George was 14 when he died. He was my grandfather’s twin brother. His picture is on the left. The other portrait is:
“My youngest brother Stanley, a very prince of fisherman when still in his ‘teens’, the gay hearted and wise young surgeon in the Navy, who died at Chatham when he was only twenty-two.”
And there’s the curious thing – nowhere in any of the essays I’ve read so far, is George mentioned.
In a few of grandfather’s essays, chiefly those concerning fishing or his beloved Yorkshire moors, there are wistful references to holidays or fishing trips with the brothers who had died (a third brother died young, Edwin, at 17 years of age, but I have no portrait of him), but there’s never any mention of George.
There are hints in the essays of grandfather’s childhood as lively and boisterous, and probably quite free-roaming. I imagine it must have been brilliant if the twins were close – which I understand is generally the case – they probably got up to all sorts of mischief. Then, just as they hit their teens George – who was also the oldest boy of the family, died.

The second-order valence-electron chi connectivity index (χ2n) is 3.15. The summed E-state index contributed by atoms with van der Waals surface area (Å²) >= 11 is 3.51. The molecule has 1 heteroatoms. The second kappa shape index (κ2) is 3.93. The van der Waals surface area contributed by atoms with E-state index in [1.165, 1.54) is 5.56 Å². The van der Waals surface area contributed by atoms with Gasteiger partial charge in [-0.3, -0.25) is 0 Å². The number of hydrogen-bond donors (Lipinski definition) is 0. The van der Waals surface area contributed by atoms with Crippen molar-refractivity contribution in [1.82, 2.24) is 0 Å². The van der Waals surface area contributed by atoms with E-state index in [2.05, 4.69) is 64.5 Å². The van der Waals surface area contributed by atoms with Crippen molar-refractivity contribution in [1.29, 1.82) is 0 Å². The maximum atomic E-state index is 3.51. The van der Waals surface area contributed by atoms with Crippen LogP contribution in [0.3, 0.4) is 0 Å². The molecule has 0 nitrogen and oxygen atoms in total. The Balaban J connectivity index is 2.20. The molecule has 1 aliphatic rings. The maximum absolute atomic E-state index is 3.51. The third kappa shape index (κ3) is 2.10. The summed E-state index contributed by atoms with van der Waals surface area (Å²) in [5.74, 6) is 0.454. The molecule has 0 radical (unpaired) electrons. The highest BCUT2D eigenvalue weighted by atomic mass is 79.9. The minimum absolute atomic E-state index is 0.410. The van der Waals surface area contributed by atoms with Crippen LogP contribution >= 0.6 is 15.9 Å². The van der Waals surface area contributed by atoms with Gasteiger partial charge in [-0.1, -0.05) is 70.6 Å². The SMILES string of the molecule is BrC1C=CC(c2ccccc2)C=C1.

When George was just a name and dates on the family tree, the facts were sad enough. But then I started reading the essays, and we found this little picture of George with his direct, even slightly truculent stare, and he began to bother me. The man I am learning to know as my grandfather shows a sensitive, loving, even quite romantic nature, and I wonder about the loss of his twin, especially at such an age – but I wonder more that he never mentions him.